In the universe, there are two contrasting ways that energy is released:
On one hand we have combustion. This includes fire and the engines that run our vehicles.
On the other hand we have fusion. This is the nearly boundless energy that generates the sun.
Of the two, fusion is exponentially more powerful and efficient. If the sun was fueled by combustion instead of fusion, it would have burnt itself out ages before life on earth could have ever evolved.
When it comes to living an inspired life, we want to live like fusion, not combustion. Here are the benefits of motivation vs inspiration
With combustion, we need to keep adding fuel to the fire or we get burnt out. Psychologically speaking, this is like finding motivational speakers who can temporarily pump us up. It might take the form of a someone with a metaphorical stick who has to always be on us. Combustion leaves us relying on external sources for motivation.
With this mentality, if we stop adding fuel to our fire, we just peter out. Things end quickly because we don’t have enough energy to keep ourselves going. With a combustion mindset, it feels like we don’t have enough internal resources to achieve our goals.
With a fusion mentality, our resolve comes from within. We have the internal resources to power our development because there is more energy inside of us than we can exhaust in a single lifetime.
Here we are self-sufficient, at least in the sense that know why taking action matters to us. We have a purpose. We are the captains of our voyage. And we are directing our lives.
So how can we make this shift? Naturally, humans tend towards the combustion style of motivation. Evolution has endowed us with a tendency to seek pleasure and avoid pain. We look for the path of least resistance, which isn’t a problem in and of itself. Efficiency is good. But there is a distinct difference between efficiency and simply not taking action.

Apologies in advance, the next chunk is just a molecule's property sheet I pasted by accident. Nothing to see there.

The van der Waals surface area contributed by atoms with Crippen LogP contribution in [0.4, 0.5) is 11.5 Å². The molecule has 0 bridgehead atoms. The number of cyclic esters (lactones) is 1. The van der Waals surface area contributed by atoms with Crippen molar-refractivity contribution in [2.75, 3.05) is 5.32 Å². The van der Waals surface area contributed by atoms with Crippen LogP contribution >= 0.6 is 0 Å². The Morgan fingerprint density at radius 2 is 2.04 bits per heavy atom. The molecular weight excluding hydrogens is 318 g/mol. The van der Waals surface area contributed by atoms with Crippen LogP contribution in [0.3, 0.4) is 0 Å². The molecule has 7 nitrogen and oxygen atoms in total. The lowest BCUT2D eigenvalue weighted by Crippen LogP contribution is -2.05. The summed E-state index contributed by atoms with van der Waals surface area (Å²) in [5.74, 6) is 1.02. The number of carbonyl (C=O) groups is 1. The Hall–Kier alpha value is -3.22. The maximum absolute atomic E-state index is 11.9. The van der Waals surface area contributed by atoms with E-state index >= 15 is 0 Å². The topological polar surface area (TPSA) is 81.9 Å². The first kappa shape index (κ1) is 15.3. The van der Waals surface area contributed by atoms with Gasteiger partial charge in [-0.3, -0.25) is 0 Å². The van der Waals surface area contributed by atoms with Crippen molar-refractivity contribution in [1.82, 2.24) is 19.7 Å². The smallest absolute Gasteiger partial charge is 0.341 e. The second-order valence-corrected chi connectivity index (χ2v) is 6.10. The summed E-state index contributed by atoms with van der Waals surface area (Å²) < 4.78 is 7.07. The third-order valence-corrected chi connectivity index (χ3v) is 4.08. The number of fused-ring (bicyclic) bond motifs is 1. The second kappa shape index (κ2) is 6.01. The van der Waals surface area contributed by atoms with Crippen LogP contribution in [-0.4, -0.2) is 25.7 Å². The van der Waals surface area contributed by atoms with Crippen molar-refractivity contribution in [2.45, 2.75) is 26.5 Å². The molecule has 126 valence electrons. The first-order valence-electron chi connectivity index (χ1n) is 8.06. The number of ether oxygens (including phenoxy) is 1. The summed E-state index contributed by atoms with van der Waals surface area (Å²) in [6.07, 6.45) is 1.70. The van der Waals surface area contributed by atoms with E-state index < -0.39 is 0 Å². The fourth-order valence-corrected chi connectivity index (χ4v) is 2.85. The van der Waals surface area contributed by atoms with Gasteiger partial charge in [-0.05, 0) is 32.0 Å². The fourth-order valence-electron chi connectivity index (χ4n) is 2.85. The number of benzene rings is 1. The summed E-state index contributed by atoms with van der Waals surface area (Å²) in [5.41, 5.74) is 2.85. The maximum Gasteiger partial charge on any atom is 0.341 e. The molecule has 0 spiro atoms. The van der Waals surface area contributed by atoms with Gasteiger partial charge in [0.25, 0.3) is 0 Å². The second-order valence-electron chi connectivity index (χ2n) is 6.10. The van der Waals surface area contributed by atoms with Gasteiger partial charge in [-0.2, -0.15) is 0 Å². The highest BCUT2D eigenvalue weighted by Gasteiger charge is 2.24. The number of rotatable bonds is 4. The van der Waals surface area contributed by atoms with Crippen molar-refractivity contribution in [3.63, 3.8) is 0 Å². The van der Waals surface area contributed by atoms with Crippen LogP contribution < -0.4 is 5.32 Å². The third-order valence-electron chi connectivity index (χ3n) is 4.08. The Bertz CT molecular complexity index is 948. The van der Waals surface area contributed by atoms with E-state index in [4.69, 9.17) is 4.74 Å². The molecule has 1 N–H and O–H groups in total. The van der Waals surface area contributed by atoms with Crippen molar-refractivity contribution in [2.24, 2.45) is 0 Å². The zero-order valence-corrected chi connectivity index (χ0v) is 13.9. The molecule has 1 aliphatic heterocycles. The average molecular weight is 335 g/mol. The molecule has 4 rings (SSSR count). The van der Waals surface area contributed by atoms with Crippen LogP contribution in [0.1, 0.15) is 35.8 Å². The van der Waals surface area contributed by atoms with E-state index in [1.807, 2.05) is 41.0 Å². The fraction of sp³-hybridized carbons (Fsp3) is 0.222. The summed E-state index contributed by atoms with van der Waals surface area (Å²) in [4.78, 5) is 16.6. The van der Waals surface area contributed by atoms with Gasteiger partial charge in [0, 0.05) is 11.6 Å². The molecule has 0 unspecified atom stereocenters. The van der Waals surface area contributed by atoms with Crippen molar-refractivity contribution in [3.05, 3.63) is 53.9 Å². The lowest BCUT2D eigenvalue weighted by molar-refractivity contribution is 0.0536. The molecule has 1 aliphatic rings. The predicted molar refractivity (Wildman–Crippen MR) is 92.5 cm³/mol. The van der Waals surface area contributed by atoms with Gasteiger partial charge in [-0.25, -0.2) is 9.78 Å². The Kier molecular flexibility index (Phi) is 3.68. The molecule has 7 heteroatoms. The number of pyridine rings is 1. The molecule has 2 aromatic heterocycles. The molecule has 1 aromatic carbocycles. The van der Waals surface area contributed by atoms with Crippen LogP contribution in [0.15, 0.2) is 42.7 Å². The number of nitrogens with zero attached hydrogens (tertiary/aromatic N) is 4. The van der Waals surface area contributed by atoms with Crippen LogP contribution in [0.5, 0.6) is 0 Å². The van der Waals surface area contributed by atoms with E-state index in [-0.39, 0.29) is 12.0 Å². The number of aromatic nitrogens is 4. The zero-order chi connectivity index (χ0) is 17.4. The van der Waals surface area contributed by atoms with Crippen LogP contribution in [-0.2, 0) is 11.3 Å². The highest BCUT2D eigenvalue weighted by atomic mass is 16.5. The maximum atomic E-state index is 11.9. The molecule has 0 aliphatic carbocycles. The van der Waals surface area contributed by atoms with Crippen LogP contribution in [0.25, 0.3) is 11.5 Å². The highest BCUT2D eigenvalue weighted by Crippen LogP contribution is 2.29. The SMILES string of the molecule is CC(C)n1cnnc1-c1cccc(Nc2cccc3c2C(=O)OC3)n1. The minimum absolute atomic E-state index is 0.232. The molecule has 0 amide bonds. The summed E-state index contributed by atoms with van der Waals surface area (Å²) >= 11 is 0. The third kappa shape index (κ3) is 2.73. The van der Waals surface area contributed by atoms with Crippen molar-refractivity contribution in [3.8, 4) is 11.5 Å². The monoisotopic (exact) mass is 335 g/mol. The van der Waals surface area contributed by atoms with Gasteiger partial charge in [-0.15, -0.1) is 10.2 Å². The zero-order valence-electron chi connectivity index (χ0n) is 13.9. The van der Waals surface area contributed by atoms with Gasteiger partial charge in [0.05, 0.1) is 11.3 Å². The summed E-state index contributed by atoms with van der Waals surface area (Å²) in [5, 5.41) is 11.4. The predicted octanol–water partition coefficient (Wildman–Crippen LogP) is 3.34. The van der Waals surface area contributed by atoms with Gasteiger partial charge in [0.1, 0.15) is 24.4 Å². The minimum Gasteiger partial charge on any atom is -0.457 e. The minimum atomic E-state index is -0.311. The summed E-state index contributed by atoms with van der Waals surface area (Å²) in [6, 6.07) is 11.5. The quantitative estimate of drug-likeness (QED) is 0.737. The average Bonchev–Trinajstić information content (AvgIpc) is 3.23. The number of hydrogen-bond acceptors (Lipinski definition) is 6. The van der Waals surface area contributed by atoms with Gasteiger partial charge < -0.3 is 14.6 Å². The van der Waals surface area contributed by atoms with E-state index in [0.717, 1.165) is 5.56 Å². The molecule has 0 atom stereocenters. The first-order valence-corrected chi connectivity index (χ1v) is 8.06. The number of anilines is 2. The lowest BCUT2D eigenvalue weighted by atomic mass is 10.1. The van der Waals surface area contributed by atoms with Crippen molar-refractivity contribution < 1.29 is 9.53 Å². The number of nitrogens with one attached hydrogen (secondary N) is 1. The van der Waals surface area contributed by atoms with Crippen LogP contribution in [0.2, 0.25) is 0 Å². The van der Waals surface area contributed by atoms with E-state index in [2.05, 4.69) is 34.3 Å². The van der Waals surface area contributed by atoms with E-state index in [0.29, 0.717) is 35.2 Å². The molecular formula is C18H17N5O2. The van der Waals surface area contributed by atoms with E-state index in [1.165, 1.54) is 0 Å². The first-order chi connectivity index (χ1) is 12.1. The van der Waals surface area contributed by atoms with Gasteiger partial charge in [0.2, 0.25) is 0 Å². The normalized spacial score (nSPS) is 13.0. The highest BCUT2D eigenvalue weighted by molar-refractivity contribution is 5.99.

The combustion mentality is rooted in our instinctual drives. If the primary drivers of our lives are our biological emotional urges, then we are living a combustion motivation lifestyle.
To shift to a fusion mindset, we have to engage our higher order processes. It takes vision and goals to tap into our fusion potential. Fundamentally this means taking a look at the big picture and actively making decisions about where we want to go and what we want to do.
Nietzsche might as well have been talking about fusion style inspiration when he said, “he who has a strong enough why can endure almost any how”.
It’s one thing to talk about seeing the big picture and another to actually put this into practice. So what can we do to make this shift happen?
First we have to clear the clutter. Most of us are so bogged down in a swamp of menial tasks and fruitless to-do’s that we don’t have either the time or energy to look up to the horizon ahead.
If our schedules are full to the brim, then there is no room for change or improvements. There is a Zen story that paints the point:
The Monk and The Professor
A scholar went to see a Zen monk to learn the nature of the monk’s philosophy. At the residence of the monk, the professor sat down while the monk prepared some tea. The professor started by explaining his own philosophy and it’s implications.